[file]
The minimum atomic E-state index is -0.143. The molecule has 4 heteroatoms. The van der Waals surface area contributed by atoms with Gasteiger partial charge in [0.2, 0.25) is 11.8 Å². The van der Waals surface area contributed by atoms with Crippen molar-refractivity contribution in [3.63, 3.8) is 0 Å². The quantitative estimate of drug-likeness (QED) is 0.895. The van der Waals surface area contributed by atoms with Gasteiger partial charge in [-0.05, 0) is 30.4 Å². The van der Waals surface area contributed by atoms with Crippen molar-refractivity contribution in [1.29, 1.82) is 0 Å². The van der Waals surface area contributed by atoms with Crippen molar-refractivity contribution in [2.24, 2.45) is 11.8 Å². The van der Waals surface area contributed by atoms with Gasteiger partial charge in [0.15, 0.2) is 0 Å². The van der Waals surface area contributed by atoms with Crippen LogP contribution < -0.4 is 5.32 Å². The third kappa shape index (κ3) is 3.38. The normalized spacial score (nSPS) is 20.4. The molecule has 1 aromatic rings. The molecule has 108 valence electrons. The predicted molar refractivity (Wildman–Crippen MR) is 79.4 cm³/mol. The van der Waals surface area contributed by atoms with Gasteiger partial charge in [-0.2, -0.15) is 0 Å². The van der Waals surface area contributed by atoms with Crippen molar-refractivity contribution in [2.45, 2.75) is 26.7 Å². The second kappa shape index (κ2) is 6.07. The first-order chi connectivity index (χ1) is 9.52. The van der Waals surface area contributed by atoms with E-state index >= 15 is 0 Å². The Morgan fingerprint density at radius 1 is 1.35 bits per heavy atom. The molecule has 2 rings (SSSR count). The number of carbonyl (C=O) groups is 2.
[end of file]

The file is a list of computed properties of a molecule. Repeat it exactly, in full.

The minimum atomic E-state index is -0.143. The molecule has 4 heteroatoms. The van der Waals surface area contributed by atoms with Gasteiger partial charge in [0.2, 0.25) is 11.8 Å². The van der Waals surface area contributed by atoms with Crippen molar-refractivity contribution in [3.63, 3.8) is 0 Å². The quantitative estimate of drug-likeness (QED) is 0.895. The van der Waals surface area contributed by atoms with Gasteiger partial charge in [-0.05, 0) is 30.4 Å². The van der Waals surface area contributed by atoms with Crippen molar-refractivity contribution in [1.29, 1.82) is 0 Å². The van der Waals surface area contributed by atoms with Crippen molar-refractivity contribution in [2.24, 2.45) is 11.8 Å². The van der Waals surface area contributed by atoms with Gasteiger partial charge in [0.15, 0.2) is 0 Å². The van der Waals surface area contributed by atoms with Crippen LogP contribution < -0.4 is 5.32 Å². The third kappa shape index (κ3) is 3.38. The normalized spacial score (nSPS) is 20.4. The molecule has 1 aromatic rings. The molecule has 108 valence electrons. The predicted molar refractivity (Wildman–Crippen MR) is 79.4 cm³/mol. The van der Waals surface area contributed by atoms with Gasteiger partial charge in [-0.2, -0.15) is 0 Å². The van der Waals surface area contributed by atoms with Crippen molar-refractivity contribution in [2.45, 2.75) is 26.7 Å². The second kappa shape index (κ2) is 6.07. The first-order chi connectivity index (χ1) is 9.52. The van der Waals surface area contributed by atoms with E-state index >= 15 is 0 Å². The Morgan fingerprint density at radius 1 is 1.35 bits per heavy atom. The molecule has 2 rings (SSSR count). The number of carbonyl (C=O) groups is 2.